$${Z}_{6i,k|k-1}=h\left({X}_{6i,k|k-1}\right)$$

(41)

(4) Estimate the predicted measurement:

$${\widehat{z}}_{k|k-1}={w}_{.0}{Z}_{0i,k|k-1}+{w}_{1}{Z}_{1}+{w}_{2}{Z}_{2}$$

(42)

$${Z}_{1}={\displaystyle \sum _{i=1}^{n}\left({Z}_{1i,k|k-1}+{Z}_{2i,k|k-1}\right)}$$

(43)

$${Z}_{2}={\displaystyle \sum _{i=1}^{n(n-1)/2}\left({Z}_{3i,k|k-1}+{Z}_{4i,k|k-1}+{Z}_{5i,k|k-1}+{Z}_{6i,k|k-1}\right)}$$

(44)

(5) Estimate the innovation covariance matrix:

$${P}_{zz,k|k-1}={w}_{0}{Z}_{0i,k|k-1}{Z}_{0i,k|k-1}^{T}+{P}_{zz1}+{P}_{zz2}-{\widehat{z}}_{k|k-1}{\widehat{z}}_{k|k-1}^{T}+{R}_{k}$$

(45)

$${P}_{zz1}={w}_{1}{\displaystyle \sum _{i=1}^{n}\left({Z}_{1i,k|k-1}{Z}_{1i,k|k-1}^{T}+{Z}_{2i,k|k-1}{Z}_{2i,k|k-1}^{T}\right)}$$

(46)

$${P}_{zz2}={w}_{2}{\displaystyle \sum _{i=1}^{n(n-1)2}\left({Z}_{3i,k|k-1}{Z}_{3i,k|k-1}^{T}+{Z}_{4i,k|k-1}{Z}_{4i,k|k-1}^{T}+{Z}_{5i,k|k-1}{Z}_{5i,k|k-1}^{T}+{Z}_{6i,k|k-1}{Z}_{6i,k|k-1}^{T}\right)}$$

(47)

(6) Estimate the cross-covariance matrix:

$${P}_{xz,k|k-1}={w}_{0}{X}_{0i,k|k-1}{Z}_{0i,k|k-1}^{T}+{P}_{xz1}+{P}_{xz2}-{\widehat{x}}_{k|k-1}{\widehat{z}}_{k|k-1}^{T}$$

(48)

$${P}_{xz1}={w}_{1}{\displaystyle \sum _{i=1}^{n}\left({X}_{1i,k|k-1}{Z}_{1i,k|k-1}^{T}+{X}_{2i,k|k-1}{Z}_{2i,k|k-1}^{T}\right)}$$

(49)

$${P}_{xz2}={w}_{2}{\displaystyle \sum _{i=1}^{n(n-1)/2}\left({X}_{3i,k|k-1}{Z}_{3i,k|k-1}^{T}+{X}_{4i,k|k-1}{Z}_{4i,k|k-1}^{T}+{X}_{5i,k|k-1}{Z}_{5i,k|k-1}^{T}+{X}_{6i,k|k-1}{Z}_{6i,k|k-1}^{T}\right)}$$

(50)

(7) Estimate the Kalman gain:

$${W}_{k}={P}_{xz,k|k-1}{P}_{zz,k|k-1}^{-1}$$

(51)

(8) Estimate the updated state:

$${\widehat{x}}_{k|k}={\widehat{x}}_{k|k-1}+{W}_{k}\left({z}_{k}-{\widehat{z}}_{k|k-1}\right)$$

(52)

(9) Estimate the corresponding error covariance:

$${P}_{k|k}={P}_{k|k-1}-{W}_{k}{P}_{zz,k|k-1}{W}_{k}^{T}$$

(53)

In the paper, the proposed IMM5CKF includes the merits of the 5CKF algorithm and IMM algorithm. The main character of IMM5CKF is that it calculates the state distribution and error covariance matrix by choosing an odd number of special cubature points with equal weights, and the negative weights go to 0 when the dimension of the system goes to $\infty $. This means that it is more stable than UKF. The IMM-5CKF algorithm includes input integration, five degree cubature Kalman filter, model probability update and output integration. The structure diagram is shown in Figure 1. The filtering processes are shown in the following subsection.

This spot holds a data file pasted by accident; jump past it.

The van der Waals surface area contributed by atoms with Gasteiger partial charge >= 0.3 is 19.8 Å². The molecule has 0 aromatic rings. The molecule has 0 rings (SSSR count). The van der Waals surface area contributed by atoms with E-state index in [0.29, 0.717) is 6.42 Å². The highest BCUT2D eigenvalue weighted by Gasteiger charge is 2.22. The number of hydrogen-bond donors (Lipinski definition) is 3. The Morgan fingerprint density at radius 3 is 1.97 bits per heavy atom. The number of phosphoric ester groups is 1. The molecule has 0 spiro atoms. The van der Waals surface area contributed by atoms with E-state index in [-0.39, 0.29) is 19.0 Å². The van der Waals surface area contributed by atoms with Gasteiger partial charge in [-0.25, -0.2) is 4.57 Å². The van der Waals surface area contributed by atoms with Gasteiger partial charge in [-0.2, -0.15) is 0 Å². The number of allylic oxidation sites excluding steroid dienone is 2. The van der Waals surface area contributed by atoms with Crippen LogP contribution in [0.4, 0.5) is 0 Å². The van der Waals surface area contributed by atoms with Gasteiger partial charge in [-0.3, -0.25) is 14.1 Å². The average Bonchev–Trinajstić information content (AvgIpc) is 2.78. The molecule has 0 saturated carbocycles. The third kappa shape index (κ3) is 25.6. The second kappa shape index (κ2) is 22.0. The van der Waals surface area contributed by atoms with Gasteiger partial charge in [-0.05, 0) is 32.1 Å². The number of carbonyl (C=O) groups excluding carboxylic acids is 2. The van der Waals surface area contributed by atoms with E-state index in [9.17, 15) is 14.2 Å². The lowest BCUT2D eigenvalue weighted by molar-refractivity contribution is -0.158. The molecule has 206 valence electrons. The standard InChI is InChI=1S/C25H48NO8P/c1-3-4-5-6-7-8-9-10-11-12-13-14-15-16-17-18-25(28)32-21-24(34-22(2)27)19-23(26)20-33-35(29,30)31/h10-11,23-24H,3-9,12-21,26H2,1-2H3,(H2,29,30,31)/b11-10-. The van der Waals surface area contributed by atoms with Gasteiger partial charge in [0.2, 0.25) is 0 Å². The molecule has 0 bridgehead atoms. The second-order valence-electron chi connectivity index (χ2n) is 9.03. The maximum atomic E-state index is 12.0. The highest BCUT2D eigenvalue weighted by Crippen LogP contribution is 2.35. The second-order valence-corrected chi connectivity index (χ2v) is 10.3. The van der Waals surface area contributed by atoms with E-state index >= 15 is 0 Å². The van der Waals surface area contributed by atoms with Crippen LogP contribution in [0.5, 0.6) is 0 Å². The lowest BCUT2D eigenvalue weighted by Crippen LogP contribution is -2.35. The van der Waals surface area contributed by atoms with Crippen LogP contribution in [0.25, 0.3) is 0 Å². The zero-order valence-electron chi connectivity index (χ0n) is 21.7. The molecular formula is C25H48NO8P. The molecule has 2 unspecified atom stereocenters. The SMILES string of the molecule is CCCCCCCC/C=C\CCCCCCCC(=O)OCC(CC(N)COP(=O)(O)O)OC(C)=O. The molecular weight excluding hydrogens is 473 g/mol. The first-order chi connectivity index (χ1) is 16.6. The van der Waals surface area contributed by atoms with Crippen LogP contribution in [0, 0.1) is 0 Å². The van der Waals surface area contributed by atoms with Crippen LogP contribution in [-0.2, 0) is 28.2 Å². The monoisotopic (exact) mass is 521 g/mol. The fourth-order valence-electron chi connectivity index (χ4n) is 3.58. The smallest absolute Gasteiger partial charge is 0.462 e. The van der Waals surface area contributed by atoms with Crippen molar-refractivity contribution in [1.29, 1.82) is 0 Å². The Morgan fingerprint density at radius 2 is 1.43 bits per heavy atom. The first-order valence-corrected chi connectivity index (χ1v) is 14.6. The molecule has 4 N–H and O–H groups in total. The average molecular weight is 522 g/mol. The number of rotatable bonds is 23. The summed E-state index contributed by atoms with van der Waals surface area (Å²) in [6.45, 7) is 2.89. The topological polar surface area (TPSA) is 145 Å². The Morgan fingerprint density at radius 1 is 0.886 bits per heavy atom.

$${u}_{k-1|k-1}^{i/j}=\frac{{p}_{ij}{u}_{k-1}^{i}}{{C}_{j}}$$

(54)

$${\widehat{X}}_{k-1|k-1}^{0j}={\displaystyle \sum _{}^{}{\widehat{X}}_{k-1|k-1}^{i}{u}_{k-1|k-1}^{i/j}}$$

(55)

$${P}_{k-1|k-1}^{0j}={\displaystyle \sum _{i=1}^{r}{u}_{k-1|k-1}^{i/j}}\left\{{P}_{k-1|k-1}^{i}+\left[{\widehat{X}}_{k-1|k-1}^{i}-{\widehat{X}}_{k-1|k-1}^{0j}\right]{\left[{\widehat{X}}_{k-1|k-1}^{i}-{\widehat{X}}_{k-1|k-1}^{0j}\right]}^{T}\right\}$$

(56)

where ${C}_{j}={\displaystyle \sum _{i=1}^{r}{p}_{ij}{u}_{k-1}^{i}}$, ${u}_{k-1|k-1}^{i/j}$ is the conditional probability of model $i$ at time $k-1$, ${u}_{k-1}^{i}$ is the probability of model $i$ at time $k-1$, ${\widehat{X}}_{k-1|k-1}^{0j}$ is the initial mean value of model $j$, ${P}_{k-1|k-1}^{0j}$ is the initial error covariance, ${\widehat{X}}_{k-1|k-1}^{i}$ is the estimated value of model $i$ at time $k-1$, ${P}_{k-1|k-1}^{i}$ is the relative covariance.

The mixed initial value and measure value ($z$) are the input of each filter at time $k$. Then the new state vector ${\widehat{X}}_{k|k}^{j}$, error covariance ${P}_{k|k}^{j}$, predicted measure value ${z}_{k|k-1}^{j}$ and residual ${v}_{k}^{j}$ can be got from the 5CKF.

The likelihood value ${L}_{k}^{j}$ is:

$${L}_{k}^{j}=N\left(z;{z}_{k|k-1}^{j},{v}_{k}^{j}\right)=\frac{1}{\sqrt{2\pi {V}_{k}^{j}}}\xb7\mathrm{exp}\left(-\frac{1}{2}{\left[{z}_{k}-{\widehat{z}}_{k|k-1}^{j}\right]}^{T}{\left({V}_{k}^{j}\right)}^{-1}\left[{z}_{k}-{\widehat{z}}_{k|k-1}^{j}\right]\right)$$

(57)

where ${V}_{k}^{j}$ is the associated covariance of residual ${v}_{k}^{j}$.

It has been known that if the filter model matches with the actual model, the filter residual is zero and the variance $v\left(k\right)$ is Gaussian White Noise. Then the model probability can be updated by Equation (58):

$${u}_{k}^{j}=\frac{{L}_{k}^{j}{C}_{j}}{{\displaystyle \sum _{j=1}^{{n}_{m}}{L}_{k}^{j}{C}_{j}}}$$

(58)

The probabilities of the model are integrated with the estimated value of each filter based on the given weights. The output of IMM-5CKF can be calculated as:

$${\widehat{X}}_{k|k}={\displaystyle \sum _{j=1}^{r}{X}_{k|k}^{j}{u}_{k}^{j}}$$

(59)

$${P}_{k|k}={\displaystyle \sum _{j=1}^{r}{u}_{k}^{j}\left\{{P}_{k|k}^{j}+\left[{\widehat{X}}_{k|k}^{j}-{\widehat{X}}_{k|k}\right]{\left[{\widehat{X}}_{k|k}^{j}-{\widehat{X}}_{k|k}\right]}^{T}\right\}}$$

(60)

In this section, the IMM-5CKF is compared with IMMCKF, IMMUKF, 5CKF and OMTM-IMM in a benchmark target tracking scenario. The state variable at time $k$ is ${X}_{k}={[x,\dot{x},y,\dot{y}]}^{T}$, where $x$ and $y$ are the position variables, $\dot{x}$ and $\dot{y}$ are the velocity variables.

The coordinated turn model is:

$$F2=\left[\begin{array}{cccc}1& \frac{\mathrm{sin}\left(\omega T\right)}{\omega}& 0& \frac{\left(\mathrm{cos}\left(\omega T\right)-1\right)}{\omega}\\ 0& \mathrm{cos}\left(\omega T\right)& 0& -\mathrm{sin}\left(\omega T\right)\\ 0& \frac{\left(1-\mathrm{cos}\left(\omega T\right)\right)}{\omega}& 1& \frac{\mathrm{sin}\left(\omega T\right)}{\omega}\\ 0& \mathrm{sin}\left(\omega T\right)& 0& \mathrm{cos}\left(\omega T\right)\end{array}\right]$$